1Q17 Portfolio Update – Sizing Up While Slimming Down

Doubt is not a pleasant condition, but certainty is absurd. – Voltaire

It ain’t what you don’t know that gets you into trouble. It’s what you know for sure that just ain’t so. – Mark Twain

I generally don’t like to measure performance by quarter as it leads to short-termism, but this quarter has been a good one. Facebook, WLDN, Dell, Charter, and CSAL/UNIT have all had strong 3 month rallies of >15%, but I’ve still had too much cash sitting on the sidelines, between 5-15%. So, I’ve decided to ignore the macro for the most part, and focus on deeply undervalued names. This portfolio is meant to compose of my most compelling investments. It’s not supposed to have a macro view and I can always pull more cash from savings into the account if a real market crisis/opportunity emerges. This doesn’t mean I won’t hold cash, but from here on out, I plan to keep it within the 3-5% range. While valuations *could* be high right now, I find little certainty in macro opinions.


Slowly rotating from passive to active has been a challenge. Owning part of a going concern entails hours of research, but I’m getting more comfortable with the names I own. As I started researching new stocks initially, I spread my bets with several small positions in names like LVLT, TSL, RAD, RDCM, GSAT, Dish, ESOA, T-Mobile, Dell, and RSYS. Some panned out (LVLT, ESOA, DVMT) and some have not (RAD, GSAT, VG). Thankfully, by keeping my riskiest allocations small, and selling after being down 10-20%, I’ve generally been able to limit losses, while sizing up the names I am more comfortable with like AOBC, HUM, CSAL/UNIT, DISH, and TMUS. My one big mistake recently was Rite Aid, a reminder that valuation is everything.

This activity has entailed a lot more trading than I can sustain over the long-term, and I’ve been focused on buying fewer small positions and getting more buy and hold value names into the portfolio.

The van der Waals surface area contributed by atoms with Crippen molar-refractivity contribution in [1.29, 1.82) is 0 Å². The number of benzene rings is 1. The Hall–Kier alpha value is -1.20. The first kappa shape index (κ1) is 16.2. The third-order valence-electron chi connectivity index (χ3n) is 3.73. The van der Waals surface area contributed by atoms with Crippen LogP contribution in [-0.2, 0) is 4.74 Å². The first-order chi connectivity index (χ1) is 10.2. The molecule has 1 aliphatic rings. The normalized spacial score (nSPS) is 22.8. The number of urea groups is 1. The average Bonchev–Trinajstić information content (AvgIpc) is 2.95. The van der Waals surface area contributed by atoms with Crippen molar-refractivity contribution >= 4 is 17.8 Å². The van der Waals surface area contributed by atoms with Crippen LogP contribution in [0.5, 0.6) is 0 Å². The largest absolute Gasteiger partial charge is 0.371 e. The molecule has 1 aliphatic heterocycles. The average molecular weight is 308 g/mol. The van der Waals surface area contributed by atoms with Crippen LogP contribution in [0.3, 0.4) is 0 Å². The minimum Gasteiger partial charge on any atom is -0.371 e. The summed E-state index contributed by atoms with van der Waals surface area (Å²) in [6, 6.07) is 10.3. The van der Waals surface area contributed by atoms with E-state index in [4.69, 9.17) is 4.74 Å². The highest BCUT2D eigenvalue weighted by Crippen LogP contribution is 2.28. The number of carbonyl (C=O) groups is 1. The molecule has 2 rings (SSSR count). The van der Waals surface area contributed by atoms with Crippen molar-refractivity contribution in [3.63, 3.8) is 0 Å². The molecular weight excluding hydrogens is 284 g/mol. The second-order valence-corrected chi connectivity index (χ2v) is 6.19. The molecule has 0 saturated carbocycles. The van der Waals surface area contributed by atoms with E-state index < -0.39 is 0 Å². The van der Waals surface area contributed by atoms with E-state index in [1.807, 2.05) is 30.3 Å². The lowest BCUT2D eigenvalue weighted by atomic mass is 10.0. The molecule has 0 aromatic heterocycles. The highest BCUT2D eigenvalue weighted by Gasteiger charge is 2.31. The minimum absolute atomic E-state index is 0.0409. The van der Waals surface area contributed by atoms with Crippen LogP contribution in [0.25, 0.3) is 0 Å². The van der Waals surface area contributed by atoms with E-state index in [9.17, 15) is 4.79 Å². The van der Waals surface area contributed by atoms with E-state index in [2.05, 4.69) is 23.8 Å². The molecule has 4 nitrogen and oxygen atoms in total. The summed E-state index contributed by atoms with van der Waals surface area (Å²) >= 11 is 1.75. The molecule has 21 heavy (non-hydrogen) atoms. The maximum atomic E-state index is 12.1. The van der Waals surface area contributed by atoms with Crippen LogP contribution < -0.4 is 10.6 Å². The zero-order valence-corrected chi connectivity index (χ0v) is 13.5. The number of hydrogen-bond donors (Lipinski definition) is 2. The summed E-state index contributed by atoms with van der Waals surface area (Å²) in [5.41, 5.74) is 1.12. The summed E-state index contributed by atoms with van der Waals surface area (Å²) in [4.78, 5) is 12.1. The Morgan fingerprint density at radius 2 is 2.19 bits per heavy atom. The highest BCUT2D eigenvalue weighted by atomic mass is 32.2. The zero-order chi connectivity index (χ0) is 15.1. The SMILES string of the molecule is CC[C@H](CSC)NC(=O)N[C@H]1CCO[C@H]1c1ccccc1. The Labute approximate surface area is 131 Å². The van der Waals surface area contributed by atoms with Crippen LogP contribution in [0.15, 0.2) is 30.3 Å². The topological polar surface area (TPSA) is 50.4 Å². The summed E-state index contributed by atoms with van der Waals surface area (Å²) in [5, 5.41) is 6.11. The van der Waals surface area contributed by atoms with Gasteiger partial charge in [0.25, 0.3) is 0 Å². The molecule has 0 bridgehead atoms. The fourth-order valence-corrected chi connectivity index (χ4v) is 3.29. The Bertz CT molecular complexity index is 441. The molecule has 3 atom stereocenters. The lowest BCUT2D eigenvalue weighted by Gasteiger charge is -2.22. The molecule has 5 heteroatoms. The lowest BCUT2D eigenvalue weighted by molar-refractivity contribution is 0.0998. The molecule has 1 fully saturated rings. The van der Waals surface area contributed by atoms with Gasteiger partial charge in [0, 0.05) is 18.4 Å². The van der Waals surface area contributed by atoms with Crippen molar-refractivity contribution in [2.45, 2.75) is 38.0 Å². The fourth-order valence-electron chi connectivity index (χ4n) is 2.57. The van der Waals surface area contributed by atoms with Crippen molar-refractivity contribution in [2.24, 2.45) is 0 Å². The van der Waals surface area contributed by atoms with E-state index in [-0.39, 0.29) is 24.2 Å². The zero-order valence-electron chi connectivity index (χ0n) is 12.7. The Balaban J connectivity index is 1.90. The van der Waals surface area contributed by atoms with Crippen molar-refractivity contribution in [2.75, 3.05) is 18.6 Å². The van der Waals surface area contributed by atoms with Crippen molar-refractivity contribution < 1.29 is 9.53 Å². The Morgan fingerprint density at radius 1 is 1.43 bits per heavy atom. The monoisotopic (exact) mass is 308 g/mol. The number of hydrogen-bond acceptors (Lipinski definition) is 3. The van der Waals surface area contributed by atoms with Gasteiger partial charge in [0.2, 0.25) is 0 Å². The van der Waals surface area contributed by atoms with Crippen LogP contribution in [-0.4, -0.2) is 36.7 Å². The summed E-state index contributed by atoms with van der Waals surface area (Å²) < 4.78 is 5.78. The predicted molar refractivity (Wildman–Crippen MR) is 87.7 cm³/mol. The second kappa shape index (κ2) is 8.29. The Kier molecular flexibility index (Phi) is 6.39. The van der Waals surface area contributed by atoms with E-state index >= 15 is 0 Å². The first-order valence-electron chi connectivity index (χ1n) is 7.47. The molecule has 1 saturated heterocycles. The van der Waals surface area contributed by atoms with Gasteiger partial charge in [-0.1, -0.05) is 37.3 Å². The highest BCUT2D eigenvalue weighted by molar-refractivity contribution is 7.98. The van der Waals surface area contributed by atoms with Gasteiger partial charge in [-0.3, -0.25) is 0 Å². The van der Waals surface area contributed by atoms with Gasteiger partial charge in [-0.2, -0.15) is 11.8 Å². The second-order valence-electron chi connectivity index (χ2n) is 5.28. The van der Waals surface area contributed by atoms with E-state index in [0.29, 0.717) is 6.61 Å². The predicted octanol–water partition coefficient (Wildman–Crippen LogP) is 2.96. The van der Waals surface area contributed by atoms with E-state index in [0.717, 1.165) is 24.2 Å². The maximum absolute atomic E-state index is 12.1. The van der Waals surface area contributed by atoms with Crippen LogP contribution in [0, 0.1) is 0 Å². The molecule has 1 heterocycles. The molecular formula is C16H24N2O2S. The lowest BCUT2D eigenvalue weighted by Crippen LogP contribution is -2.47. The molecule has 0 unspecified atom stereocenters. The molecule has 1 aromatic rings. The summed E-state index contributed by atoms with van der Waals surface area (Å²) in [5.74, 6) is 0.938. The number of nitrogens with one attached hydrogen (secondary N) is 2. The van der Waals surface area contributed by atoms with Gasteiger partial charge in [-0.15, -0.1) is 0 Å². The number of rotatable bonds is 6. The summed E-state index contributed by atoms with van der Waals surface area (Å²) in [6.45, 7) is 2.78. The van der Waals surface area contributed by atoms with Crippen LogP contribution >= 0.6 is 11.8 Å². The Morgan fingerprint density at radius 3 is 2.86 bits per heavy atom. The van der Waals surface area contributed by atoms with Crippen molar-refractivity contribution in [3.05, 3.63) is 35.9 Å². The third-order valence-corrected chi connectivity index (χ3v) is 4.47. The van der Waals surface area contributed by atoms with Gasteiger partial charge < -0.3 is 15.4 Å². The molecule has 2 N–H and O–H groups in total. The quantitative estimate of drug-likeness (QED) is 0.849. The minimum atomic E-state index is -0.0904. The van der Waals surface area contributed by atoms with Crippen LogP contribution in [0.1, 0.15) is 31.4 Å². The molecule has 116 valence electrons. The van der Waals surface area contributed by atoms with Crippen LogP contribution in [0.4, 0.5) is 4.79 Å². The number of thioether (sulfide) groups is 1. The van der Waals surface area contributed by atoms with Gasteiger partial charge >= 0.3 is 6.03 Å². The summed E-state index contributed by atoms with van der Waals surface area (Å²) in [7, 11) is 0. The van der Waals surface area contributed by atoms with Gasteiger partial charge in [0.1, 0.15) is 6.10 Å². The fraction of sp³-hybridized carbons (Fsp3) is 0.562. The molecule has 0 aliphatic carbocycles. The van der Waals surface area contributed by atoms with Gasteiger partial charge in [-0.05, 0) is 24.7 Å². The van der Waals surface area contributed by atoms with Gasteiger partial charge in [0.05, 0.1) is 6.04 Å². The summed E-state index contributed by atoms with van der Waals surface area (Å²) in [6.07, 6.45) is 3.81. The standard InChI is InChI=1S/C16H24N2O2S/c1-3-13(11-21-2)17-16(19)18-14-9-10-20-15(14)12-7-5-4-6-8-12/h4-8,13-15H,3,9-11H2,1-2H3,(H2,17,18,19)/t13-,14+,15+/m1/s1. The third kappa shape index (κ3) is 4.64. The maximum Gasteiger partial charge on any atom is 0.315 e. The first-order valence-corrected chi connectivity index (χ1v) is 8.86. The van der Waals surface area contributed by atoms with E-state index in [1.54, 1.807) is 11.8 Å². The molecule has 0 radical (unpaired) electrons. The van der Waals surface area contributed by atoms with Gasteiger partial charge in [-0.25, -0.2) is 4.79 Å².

As such, I recently added SBFG and CKFC, two community banks with low loan-to-asset ratios and price to tangible book values which should help them benefit in the event that interest rates rise. My hope is that I won’t really have to touch them for the next year.

I also added a shipping spin-off, INSW which appears to be at least 20% undervalued on a NAV basis (thesis here), and the ADR tracker for Actelion in the hopes of receiving shares in a biotech R&D spin-off for free (good summary here). Shipping in general I find to be a pretty “meh” industry. Biotech and pharma I do not fully understand, but I am seeing a lot of names pop up in my screens, and it seems like there are a lot of babies being thrown out with the bath water.

My goal is to run a portfolio of no more than 20-25 names at a time, which should enable me to stay focused and to avoid tracking the market.



Author: secondhandstocks

The genesis for this blog stems from a Marine buddy and I came back from Afghanistan with more money than knowledge, and heedlessly tossed our hats into the stock market ring. A few months later, I remember discovering the classic book The Intelligent Investor by Graham and Dodd, and ravenously devouring my first introduction to value investing. That framework - with some generous additions by Seth Klarman, and Joel Greenblatt among others - guides my investment philosophy. I spent five years working in the intelligence field, both in the Marine Corps and then for a government agency after that. I speak Arabic and Pashto, have programming and analysis experience, and enjoy investing in technology companies as a hobby. I also spent a year on Wall Street working on a #1 Ranked Institutional Investor team, before deciding that that the Sell-Side was not for me.

2 thoughts on “1Q17 Portfolio Update – Sizing Up While Slimming Down”

  1. I bought JPM during the London Whale crisis, AIG and ACE (now CHUBB) back in the 2011 dip, but yeah I tend to stay light on Financials… I have no special expertise in studying/covering financials and given the recent rally it’s been hard for me to get excited about much in the sector. Interest rates and deregulation would be great I’m sure, but it’s primarily a commodity industry.

    As noted above I did recently buy SBFG and CKFC, listed above. They are both rust-belt community banks with high Net Interest Margins and low loan-to-asset value ratios. Hopefully they would benefit disproportionately from rising rates.

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